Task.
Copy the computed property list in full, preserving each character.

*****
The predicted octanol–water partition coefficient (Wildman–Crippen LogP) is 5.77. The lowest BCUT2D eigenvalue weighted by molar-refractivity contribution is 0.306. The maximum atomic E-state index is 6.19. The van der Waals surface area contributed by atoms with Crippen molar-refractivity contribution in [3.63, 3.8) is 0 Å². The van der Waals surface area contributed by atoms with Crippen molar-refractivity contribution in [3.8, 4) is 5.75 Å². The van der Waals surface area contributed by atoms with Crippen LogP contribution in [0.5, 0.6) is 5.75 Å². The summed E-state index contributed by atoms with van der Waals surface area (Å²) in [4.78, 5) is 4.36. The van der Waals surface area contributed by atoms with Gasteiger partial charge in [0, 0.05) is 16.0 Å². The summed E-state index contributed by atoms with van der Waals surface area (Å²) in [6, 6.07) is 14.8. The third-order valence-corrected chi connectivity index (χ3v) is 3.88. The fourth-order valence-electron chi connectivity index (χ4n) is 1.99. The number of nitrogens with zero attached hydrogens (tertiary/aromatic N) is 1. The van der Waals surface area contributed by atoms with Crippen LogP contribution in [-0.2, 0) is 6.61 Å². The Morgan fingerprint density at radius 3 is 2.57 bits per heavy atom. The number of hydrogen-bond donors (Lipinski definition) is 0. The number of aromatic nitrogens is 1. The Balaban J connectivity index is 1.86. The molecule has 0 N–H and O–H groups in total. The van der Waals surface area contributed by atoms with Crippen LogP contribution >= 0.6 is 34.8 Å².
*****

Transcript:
The predicted octanol–water partition coefficient (Wildman–Crippen LogP) is 5.77. The lowest BCUT2D eigenvalue weighted by molar-refractivity contribution is 0.306. The maximum atomic E-state index is 6.19. The van der Waals surface area contributed by atoms with Crippen molar-refractivity contribution in [3.63, 3.8) is 0 Å². The van der Waals surface area contributed by atoms with Crippen molar-refractivity contribution in [3.8, 4) is 5.75 Å². The van der Waals surface area contributed by atoms with Crippen LogP contribution in [0.5, 0.6) is 5.75 Å². The summed E-state index contributed by atoms with van der Waals surface area (Å²) in [4.78, 5) is 4.36. The van der Waals surface area contributed by atoms with Gasteiger partial charge in [0, 0.05) is 16.0 Å². The summed E-state index contributed by atoms with van der Waals surface area (Å²) in [6, 6.07) is 14.8. The third-order valence-corrected chi connectivity index (χ3v) is 3.88. The fourth-order valence-electron chi connectivity index (χ4n) is 1.99. The number of nitrogens with zero attached hydrogens (tertiary/aromatic N) is 1. The van der Waals surface area contributed by atoms with Crippen LogP contribution in [-0.2, 0) is 6.61 Å². The Morgan fingerprint density at radius 3 is 2.57 bits per heavy atom. The number of hydrogen-bond donors (Lipinski definition) is 0. The number of aromatic nitrogens is 1. The Balaban J connectivity index is 1.86. The molecule has 0 N–H and O–H groups in total. The van der Waals surface area contributed by atoms with Crippen LogP contribution >= 0.6 is 34.8 Å².